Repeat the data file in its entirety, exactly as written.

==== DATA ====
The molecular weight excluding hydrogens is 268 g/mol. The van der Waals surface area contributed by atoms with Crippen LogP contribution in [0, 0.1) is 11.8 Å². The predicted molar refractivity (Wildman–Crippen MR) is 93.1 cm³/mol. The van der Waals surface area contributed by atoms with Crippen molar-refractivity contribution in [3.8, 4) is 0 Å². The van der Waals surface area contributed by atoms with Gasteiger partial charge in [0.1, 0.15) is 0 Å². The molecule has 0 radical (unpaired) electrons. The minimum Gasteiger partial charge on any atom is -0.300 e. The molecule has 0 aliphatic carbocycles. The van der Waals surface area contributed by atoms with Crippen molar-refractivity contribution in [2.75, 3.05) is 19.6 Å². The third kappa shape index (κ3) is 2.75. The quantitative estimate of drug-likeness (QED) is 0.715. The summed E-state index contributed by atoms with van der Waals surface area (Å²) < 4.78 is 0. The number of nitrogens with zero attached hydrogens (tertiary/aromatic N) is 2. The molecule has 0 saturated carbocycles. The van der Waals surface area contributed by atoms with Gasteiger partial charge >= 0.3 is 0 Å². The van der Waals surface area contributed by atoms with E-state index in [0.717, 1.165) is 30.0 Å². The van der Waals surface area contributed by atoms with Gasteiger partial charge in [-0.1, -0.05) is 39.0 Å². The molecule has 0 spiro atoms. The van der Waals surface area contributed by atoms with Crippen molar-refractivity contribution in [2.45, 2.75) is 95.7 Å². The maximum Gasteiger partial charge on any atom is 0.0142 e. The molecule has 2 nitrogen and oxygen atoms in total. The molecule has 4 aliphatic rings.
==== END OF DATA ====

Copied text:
The molecular weight excluding hydrogens is 268 g/mol. The van der Waals surface area contributed by atoms with Crippen LogP contribution in [0, 0.1) is 11.8 Å². The predicted molar refractivity (Wildman–Crippen MR) is 93.1 cm³/mol. The van der Waals surface area contributed by atoms with Crippen molar-refractivity contribution in [3.8, 4) is 0 Å². The van der Waals surface area contributed by atoms with Gasteiger partial charge in [0.1, 0.15) is 0 Å². The molecule has 0 radical (unpaired) electrons. The minimum Gasteiger partial charge on any atom is -0.300 e. The molecule has 0 aliphatic carbocycles. The van der Waals surface area contributed by atoms with Crippen molar-refractivity contribution in [2.75, 3.05) is 19.6 Å². The third kappa shape index (κ3) is 2.75. The quantitative estimate of drug-likeness (QED) is 0.715. The summed E-state index contributed by atoms with van der Waals surface area (Å²) < 4.78 is 0. The number of nitrogens with zero attached hydrogens (tertiary/aromatic N) is 2. The molecule has 0 saturated carbocycles. The van der Waals surface area contributed by atoms with Gasteiger partial charge >= 0.3 is 0 Å². The van der Waals surface area contributed by atoms with E-state index in [0.717, 1.165) is 30.0 Å². The van der Waals surface area contributed by atoms with Gasteiger partial charge in [-0.1, -0.05) is 39.0 Å². The molecule has 0 spiro atoms. The van der Waals surface area contributed by atoms with Crippen molar-refractivity contribution in [2.45, 2.75) is 95.7 Å². The maximum Gasteiger partial charge on any atom is 0.0142 e. The molecule has 2 nitrogen and oxygen atoms in total. The molecule has 4 aliphatic rings.